Charlton Heston as Moses (left) and Eduard Franz as Jethro. The Ten Commandments directed by Cecil B. DeMille. © 1956 Paramount Pictures.
We might think that leadership seminars are an invention of modern business and that they are new to the management landscape. But, the first workplace in-service seminar might be found in the second book of the Bible.
In the eighteenth chapter of Exodus, Moses goes to his father-in-law, Jethro, in search of advice. After listening to Moses’ story of all that has happened and observing Moses’ interactions with the people Israel, Jethro shares with him some wise advice about true leadership. He points out that being a leader does not mean that you do everything for your people. Rather, Jethro entreats Moses to “enlighten [the people Israel] in regards to the statutes and instructions, showing them how to conduct themselves and what they are to do” (Exod. 18:20). Jethro believes Moses should empower the people. He also advises Moses to pass on some of the responsibilities to others, telling him that “you should look among all the people for able and God-fearing men, trustworthy men…and set them over the people as commanders” (Exod. 18:21). Jethro goes on to say that these trusted men will take care of lesser duties but that in “every important case they should refer to you” (Exod. 18:22). Talk about a leader surrounding himself with good people…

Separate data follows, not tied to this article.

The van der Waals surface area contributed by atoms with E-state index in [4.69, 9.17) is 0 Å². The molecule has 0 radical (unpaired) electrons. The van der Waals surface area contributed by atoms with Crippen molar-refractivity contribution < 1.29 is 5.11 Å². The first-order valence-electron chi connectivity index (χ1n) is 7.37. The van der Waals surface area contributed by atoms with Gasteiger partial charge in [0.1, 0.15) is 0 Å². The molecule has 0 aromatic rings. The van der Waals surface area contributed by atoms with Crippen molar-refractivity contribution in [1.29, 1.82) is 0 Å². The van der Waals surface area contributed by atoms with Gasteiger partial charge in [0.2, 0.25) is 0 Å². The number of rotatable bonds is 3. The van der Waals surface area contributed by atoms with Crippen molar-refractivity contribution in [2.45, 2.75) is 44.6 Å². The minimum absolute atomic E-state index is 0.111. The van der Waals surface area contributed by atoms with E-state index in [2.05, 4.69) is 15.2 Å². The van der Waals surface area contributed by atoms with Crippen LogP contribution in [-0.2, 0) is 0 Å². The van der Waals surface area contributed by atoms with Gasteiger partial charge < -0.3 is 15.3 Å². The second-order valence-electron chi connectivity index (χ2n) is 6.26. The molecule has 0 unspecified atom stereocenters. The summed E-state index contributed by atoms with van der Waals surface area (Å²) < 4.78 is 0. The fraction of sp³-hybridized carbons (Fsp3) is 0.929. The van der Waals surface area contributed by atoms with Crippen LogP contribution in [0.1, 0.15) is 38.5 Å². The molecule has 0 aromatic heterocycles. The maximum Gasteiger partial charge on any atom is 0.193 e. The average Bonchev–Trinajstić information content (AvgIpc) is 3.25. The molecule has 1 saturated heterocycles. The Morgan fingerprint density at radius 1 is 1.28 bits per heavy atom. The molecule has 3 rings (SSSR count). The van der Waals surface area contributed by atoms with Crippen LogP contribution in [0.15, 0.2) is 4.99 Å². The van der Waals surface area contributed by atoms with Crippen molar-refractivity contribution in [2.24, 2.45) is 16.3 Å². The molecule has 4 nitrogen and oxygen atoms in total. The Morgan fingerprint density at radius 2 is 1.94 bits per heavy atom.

This passage brings to light, as do leadership gurus today, that leaders need to empower their people. Real leaders guide their people, help them to grow, and set good examples. Wise and authentic leaders don’t act as babysitters or micromanagers but rather teachers and mentors who know when to hold tight the reigns and when to let loose. Some of the best leaders are those who are humble, servant leaders.